This is the third in our “Data Loss Horror Stories” series, the others being Nightmare on Data Street and Data Razer. It is a dramatic telling of a tale of data loss; as always, the names and dates have been changed to protect the identity of the data loss victims.



Once, as a younger DBA, I was tasked with rebuilding a NoSQL database on a staging cluster. The client had a terrible naming convention, and refused to use standard names like PROD, STAGE, etc. The clusters were identified by port number, which were all close. 16554, 16555, 16556, and so on.


Well, I started off correctly, using some standard scripts to wipe out the database against the port number, but I got an error saying there were active writes. I checked the usage, and sure enough there was activity. I followed up in the ticket asking if they were sure it was safe, since I’d seen active writes. They confirmed that it was safe, and that they likely forgot to turn off a script or two on their end. So I continue, running the script a couple of times to make sure any writes were cleaned out.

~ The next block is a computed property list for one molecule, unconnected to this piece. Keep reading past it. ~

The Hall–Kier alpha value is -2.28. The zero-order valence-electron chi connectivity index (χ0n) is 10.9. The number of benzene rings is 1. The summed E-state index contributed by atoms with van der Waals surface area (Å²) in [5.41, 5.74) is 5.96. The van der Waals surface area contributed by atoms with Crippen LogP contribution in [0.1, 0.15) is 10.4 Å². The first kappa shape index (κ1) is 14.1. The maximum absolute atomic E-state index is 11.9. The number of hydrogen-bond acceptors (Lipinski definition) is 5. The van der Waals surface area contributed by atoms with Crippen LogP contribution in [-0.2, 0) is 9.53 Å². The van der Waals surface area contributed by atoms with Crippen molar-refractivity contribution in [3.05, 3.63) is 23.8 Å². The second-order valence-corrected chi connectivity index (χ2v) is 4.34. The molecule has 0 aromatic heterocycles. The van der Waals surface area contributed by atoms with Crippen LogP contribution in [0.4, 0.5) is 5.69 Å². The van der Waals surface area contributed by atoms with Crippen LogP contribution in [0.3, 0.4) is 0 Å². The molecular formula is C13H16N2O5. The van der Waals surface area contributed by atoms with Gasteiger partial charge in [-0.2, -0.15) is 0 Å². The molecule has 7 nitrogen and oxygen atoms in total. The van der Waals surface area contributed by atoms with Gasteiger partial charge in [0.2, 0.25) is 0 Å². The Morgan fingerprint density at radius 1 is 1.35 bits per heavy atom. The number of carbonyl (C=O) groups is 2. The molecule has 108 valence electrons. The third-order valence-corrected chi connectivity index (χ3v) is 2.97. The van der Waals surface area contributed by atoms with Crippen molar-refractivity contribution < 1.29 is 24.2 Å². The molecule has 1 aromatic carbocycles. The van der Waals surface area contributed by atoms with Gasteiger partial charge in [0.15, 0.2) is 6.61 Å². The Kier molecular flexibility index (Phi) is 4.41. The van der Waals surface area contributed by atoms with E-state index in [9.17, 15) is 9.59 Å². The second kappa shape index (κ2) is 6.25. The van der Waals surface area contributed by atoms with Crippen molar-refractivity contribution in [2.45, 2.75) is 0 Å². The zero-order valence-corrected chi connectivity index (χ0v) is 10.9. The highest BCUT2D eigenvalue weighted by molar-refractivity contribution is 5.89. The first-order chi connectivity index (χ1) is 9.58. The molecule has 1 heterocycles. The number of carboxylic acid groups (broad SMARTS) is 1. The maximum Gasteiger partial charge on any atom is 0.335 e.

At this point an urgent ticket comes in asking about the production cluster, as data was missing. Long story short, the port number was off by one and I’d wiped 5TB worth of production data. 20~ hours and 5TB worth of backup files later, the customer was back up and running.


Moral of the Story: Better naming conventions can help reduce errors.


Want more Data Loss Horror Stories? Read A Nightmare on Data Street and Data-Razer.

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